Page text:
(Christopher Goodney/Bloomberg via Getty Images)

The former senior Trump campaign official and White House adviser was present and crucial during the firings of Michael Flynn and James Comey.

The former head of the Trump transition team following the 2016 election has said previously that he believes he was fired due to his opposing the hiring of Michael Flynn as national security adviser.

Jeff Sessions

Former U.S. senator Jeff Sessions from Alabama joined Trump's campaign as a foreign policy adviser in February 2016. Sessions was nominated to be U.S. attorney general by President Trump and was then confirmed by the Senate. Reports then emerged that Sessions had spoken twice with Sergey Kislyak while he was senator -- a fact that he left out of his Senate hearing testimony. Instead, he said in writing that he had not communicated with any Russian officials during the campaign season. Sessions defended himself saying he had spoken with Kislyak specifically in a senate capacity.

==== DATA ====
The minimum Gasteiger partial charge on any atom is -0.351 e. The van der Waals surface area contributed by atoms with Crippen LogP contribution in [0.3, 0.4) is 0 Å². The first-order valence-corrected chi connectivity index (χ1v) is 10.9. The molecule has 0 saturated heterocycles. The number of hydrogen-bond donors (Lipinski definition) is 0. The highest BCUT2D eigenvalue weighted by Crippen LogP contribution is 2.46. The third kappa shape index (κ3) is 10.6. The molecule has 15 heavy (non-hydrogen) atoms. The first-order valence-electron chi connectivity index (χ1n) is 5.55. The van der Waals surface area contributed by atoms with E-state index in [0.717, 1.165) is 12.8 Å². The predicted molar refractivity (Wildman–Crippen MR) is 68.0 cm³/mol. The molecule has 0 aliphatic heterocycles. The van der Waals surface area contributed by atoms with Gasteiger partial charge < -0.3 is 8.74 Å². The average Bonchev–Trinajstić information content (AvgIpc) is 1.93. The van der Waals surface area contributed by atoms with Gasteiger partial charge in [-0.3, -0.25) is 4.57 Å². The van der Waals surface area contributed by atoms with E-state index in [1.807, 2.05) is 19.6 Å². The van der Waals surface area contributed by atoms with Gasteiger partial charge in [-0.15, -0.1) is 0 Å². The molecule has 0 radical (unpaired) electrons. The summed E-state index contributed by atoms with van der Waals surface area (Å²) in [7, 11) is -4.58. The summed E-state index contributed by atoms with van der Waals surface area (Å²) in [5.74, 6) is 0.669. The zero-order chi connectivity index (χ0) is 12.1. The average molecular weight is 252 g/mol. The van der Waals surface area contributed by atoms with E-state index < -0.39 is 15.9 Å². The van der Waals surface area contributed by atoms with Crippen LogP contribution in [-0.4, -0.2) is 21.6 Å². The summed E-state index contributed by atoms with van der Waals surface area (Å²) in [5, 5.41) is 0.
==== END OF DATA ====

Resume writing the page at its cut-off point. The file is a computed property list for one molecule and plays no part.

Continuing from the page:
Paul Manafort

Paul Manafort signed on as Donald Trump's campaign manager in March 2016. A longtime Republican strategist and beltway operative, Manafort had previously served as an adviser to former Ukrainian president Viktor Yanukovich -- a pro-Russia leader who was violently ousted in 2014. Manafort resigned from his campaign position in August 2016 amid questions over his lobbying history in Ukraine for an administration supportive of Russia. The former campaign manager reportedly remained in Trump's circle during the post-election transition period.

Michael Flynn

Gen. Michael Flynn was named President Trump's national security adviser in November of 2016. Flynn reportedly met and spoke with Russian Ambassador Sergey Kislyak in December, at one point discussing sanctions. Flynn originally told Vice President Pence he did not discuss sanctions -- a point the Department of Justice said made the national security adviser subject to blackmail. Flynn resigned from his position in February.